THE LYON THAT ROARED: When the Washington Times reported the results of the 35-nation study, reporter George Archibald included these silly remarks from "Bush's top reading adviser:"

ARCHIBALD (4/9/03): G. Reid Lyon, President Bush’s top reading adviser at the National Institute of Child Health and Human Development, said the study disappointingly shows no change in the level of reading achievement of American students from two prior studies during the past decade.
“That’s very concerning,” Mr. Lyon said in an interview. “We’ve still got stagnant rates, and it’s a bit bothersome when we’re comparing ourselves internationally, while at the same time we lose sight of the kids who aren’t getting it in this country.”

What silly remarks! Only a fool would assume that the U.S. should have improved its international rank over that achieved in other recent studies. After all, other nations are trying to improve their school systems too—and attempts at “reform” which we’ve seen in this country have seen silly, political, phantasmagoric, charade-dominant. But when Lyon considered our test scores by race, he did say something that was tragically accurate:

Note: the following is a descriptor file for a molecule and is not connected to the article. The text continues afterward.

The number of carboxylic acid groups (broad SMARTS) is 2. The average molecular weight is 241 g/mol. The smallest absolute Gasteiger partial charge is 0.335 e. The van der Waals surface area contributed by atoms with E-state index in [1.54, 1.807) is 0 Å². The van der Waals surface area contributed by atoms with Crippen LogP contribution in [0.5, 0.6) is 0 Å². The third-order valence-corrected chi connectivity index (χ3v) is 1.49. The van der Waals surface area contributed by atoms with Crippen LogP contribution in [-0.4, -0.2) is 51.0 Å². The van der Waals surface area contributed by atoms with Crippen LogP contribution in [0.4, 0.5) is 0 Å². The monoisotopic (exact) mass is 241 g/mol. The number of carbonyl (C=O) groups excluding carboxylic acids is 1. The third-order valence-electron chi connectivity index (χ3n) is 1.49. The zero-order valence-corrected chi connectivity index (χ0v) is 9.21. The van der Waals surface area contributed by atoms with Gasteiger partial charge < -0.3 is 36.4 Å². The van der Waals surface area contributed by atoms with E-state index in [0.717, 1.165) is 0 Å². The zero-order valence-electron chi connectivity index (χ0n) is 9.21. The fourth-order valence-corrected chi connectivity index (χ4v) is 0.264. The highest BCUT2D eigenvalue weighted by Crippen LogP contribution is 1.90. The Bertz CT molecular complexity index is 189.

ARCHIBALD: “If you disaggregate the data in this PIRLS report, you will still see substantial gaps in performance in the [United] States between racial and ethnic groups and between kids from low-income families and more advantaged families,” he said. “And what that tells us is that we have a long way to go.”
“We have a long way to go,” Lyon said. Without any doubt, that assessment is accurate. Over the past three or four decades, we’ve learned to cheat-cheat-cheat on standardized tests to produce pleasing urban “schools that work.” But we’ve made little attempt to address the real problems faced by real kids in our real urban schools. But alas! People who mumble about “disaggregating data” aren’t likely to lead us to triumph.